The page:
is very helpful to decrease power loss, to avoid dynamic
voltage balancing design, and to realize the load flexibility.
Note also that the IGBT drive circuit not only provides
enough peak currents and the drive powers, but also controls
the on/off status of IGBTs with the driving technology of the

IEEE Transactions on Dielectrics and Electrical Insulation

Vol. 22, No. 4; August 2015

floating ground. We also observe that the isolation ability in


our pulse generator is as high as 12 kV, which makes it
competent to isolate the drive power supplies and devices
with high voltages. Meanwhile, the optical fiber isolates the
DSP controller and devices on the high voltage side, which
can guarantee the safe operations of drive circuits.
We do hope that our work will stimulate the further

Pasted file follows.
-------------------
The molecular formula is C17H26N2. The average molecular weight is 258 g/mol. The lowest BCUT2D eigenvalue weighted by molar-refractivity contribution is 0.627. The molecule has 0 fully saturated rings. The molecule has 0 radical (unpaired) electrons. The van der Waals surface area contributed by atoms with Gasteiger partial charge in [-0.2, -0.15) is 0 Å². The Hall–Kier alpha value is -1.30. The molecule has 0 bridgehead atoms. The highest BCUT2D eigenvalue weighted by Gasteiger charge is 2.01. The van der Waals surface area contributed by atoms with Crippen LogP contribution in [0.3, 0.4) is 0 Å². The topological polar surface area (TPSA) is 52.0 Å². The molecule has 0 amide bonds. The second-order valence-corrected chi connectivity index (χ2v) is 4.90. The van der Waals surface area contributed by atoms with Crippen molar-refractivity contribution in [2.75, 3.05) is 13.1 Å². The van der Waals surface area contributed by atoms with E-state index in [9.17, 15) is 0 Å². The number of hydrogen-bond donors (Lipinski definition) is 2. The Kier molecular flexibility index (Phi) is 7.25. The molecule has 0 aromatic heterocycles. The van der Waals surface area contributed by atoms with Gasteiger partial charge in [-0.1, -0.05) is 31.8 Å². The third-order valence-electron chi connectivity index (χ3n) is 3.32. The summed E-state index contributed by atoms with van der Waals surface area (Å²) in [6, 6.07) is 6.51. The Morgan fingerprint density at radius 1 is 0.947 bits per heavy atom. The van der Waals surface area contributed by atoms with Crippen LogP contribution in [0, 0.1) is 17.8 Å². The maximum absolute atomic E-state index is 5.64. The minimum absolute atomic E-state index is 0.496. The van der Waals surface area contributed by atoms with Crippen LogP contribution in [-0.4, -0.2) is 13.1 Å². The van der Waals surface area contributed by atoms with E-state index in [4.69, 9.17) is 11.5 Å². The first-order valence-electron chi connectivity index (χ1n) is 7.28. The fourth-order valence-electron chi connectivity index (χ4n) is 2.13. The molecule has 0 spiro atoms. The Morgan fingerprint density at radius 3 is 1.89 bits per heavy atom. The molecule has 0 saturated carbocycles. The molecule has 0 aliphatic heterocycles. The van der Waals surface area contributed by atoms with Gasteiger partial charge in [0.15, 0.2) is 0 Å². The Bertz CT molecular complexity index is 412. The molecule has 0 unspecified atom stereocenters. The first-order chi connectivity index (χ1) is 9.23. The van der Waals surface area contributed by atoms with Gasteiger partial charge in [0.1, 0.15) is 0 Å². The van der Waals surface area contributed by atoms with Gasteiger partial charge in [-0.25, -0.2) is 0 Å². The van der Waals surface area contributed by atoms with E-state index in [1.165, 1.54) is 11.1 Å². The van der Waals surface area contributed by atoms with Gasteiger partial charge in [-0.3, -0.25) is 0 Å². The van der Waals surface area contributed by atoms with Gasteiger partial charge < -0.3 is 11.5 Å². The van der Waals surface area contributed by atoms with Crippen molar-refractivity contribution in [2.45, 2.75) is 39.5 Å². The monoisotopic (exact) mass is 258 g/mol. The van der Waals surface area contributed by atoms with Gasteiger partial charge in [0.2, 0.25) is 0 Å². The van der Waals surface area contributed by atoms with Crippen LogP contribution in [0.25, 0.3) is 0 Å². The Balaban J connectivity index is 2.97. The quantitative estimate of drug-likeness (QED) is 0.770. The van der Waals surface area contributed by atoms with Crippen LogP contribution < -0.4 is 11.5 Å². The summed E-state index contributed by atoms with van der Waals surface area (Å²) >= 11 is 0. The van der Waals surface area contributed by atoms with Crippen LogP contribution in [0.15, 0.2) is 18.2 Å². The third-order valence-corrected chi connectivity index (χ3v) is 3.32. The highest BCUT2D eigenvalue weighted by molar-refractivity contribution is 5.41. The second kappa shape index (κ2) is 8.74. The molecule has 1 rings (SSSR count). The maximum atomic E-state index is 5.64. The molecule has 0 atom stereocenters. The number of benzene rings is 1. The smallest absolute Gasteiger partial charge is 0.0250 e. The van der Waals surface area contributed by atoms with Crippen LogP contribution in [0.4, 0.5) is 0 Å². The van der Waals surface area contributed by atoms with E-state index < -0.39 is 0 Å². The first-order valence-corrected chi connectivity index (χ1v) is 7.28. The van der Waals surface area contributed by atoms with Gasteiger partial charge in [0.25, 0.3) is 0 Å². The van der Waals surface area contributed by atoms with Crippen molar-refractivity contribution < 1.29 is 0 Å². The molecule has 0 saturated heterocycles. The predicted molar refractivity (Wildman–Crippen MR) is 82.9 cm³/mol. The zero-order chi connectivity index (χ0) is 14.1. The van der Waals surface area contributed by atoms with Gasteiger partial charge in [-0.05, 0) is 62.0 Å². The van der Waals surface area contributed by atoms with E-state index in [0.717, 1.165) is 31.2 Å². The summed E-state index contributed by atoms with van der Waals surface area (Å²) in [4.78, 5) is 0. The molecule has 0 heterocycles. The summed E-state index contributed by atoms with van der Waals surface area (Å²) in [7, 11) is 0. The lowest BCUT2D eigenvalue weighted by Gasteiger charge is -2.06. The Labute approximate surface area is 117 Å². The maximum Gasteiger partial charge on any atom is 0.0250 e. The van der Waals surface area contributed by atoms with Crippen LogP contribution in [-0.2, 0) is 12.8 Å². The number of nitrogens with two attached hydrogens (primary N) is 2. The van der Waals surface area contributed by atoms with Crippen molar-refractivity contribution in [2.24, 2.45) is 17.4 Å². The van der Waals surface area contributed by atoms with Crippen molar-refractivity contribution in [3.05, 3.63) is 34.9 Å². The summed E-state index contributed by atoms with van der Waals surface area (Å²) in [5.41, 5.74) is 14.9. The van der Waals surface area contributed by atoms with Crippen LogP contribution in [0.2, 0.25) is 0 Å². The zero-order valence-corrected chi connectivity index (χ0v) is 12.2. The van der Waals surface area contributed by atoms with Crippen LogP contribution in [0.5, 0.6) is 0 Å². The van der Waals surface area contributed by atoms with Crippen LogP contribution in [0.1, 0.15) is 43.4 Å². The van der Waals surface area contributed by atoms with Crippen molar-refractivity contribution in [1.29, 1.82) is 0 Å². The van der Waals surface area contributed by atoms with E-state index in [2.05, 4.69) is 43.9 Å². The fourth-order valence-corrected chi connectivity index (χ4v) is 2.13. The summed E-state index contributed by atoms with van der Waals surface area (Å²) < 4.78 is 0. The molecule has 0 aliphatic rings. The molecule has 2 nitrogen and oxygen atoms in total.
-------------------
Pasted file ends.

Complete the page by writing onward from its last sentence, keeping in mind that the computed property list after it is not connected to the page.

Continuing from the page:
investigations on developments of the pulse generators with a
special focus on modularization and miniaturization.

ACKNOWLEDGMENT
This work was supported partly by the National Natural
Science Foundation of China (51077139) and China
Scholarship Council.

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Xiong Lan was born in Chongqing, China, in


1972. She was granted the B.S., M.S., and
Ph.D. degrees in electrical engineering from
Chongqing University, Chongqing, China, in
1993, 2000, and 2004, respectively. She is
currently a professor at the College of
Electrical Engineering, Chongqing University.
Her research areas include application of pulsed
power technology in water treatment.